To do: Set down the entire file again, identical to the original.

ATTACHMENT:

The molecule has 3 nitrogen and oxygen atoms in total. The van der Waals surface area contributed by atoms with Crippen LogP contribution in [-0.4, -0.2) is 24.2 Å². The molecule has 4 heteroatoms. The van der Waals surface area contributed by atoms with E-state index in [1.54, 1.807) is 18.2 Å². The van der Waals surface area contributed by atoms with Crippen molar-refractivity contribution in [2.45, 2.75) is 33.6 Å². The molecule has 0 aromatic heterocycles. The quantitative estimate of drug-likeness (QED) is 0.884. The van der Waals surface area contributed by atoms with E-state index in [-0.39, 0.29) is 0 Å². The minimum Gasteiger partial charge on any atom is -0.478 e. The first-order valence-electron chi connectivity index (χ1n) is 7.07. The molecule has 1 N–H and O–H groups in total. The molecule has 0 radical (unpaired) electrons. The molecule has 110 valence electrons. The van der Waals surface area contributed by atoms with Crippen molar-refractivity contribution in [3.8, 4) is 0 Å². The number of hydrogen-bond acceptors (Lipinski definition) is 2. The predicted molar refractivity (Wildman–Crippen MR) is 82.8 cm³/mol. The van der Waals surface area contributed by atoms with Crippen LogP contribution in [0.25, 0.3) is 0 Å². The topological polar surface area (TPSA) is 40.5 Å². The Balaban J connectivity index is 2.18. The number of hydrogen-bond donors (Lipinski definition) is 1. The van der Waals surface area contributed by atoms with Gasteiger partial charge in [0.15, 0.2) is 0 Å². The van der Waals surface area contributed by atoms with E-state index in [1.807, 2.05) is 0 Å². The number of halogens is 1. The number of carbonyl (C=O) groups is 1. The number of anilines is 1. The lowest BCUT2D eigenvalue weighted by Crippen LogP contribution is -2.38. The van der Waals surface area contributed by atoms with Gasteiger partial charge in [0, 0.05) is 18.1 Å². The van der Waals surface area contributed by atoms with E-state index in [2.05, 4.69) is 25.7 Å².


The molecule has 3 nitrogen and oxygen atoms in total. The van der Waals surface area contributed by atoms with Crippen LogP contribution in [-0.4, -0.2) is 24.2 Å². The molecule has 4 heteroatoms. The van der Waals surface area contributed by atoms with E-state index in [1.54, 1.807) is 18.2 Å². The van der Waals surface area contributed by atoms with Crippen molar-refractivity contribution in [2.45, 2.75) is 33.6 Å². The molecule has 0 aromatic heterocycles. The quantitative estimate of drug-likeness (QED) is 0.884. The van der Waals surface area contributed by atoms with E-state index in [-0.39, 0.29) is 0 Å². The minimum Gasteiger partial charge on any atom is -0.478 e. The first-order valence-electron chi connectivity index (χ1n) is 7.07. The molecule has 1 N–H and O–H groups in total. The molecule has 0 radical (unpaired) electrons. The molecule has 110 valence electrons. The van der Waals surface area contributed by atoms with Crippen molar-refractivity contribution in [3.8, 4) is 0 Å². The number of hydrogen-bond acceptors (Lipinski definition) is 2. The predicted molar refractivity (Wildman–Crippen MR) is 82.8 cm³/mol. The van der Waals surface area contributed by atoms with Crippen LogP contribution in [0.25, 0.3) is 0 Å². The topological polar surface area (TPSA) is 40.5 Å². The Balaban J connectivity index is 2.18. The number of hydrogen-bond donors (Lipinski definition) is 1. The van der Waals surface area contributed by atoms with Gasteiger partial charge in [0.15, 0.2) is 0 Å². The van der Waals surface area contributed by atoms with E-state index in [1.807, 2.05) is 0 Å². The number of halogens is 1. The number of carbonyl (C=O) groups is 1. The number of anilines is 1. The lowest BCUT2D eigenvalue weighted by Crippen LogP contribution is -2.38. The van der Waals surface area contributed by atoms with Gasteiger partial charge in [0, 0.05) is 18.1 Å². The van der Waals surface area contributed by atoms with E-state index in [2.05, 4.69) is 25.7 Å².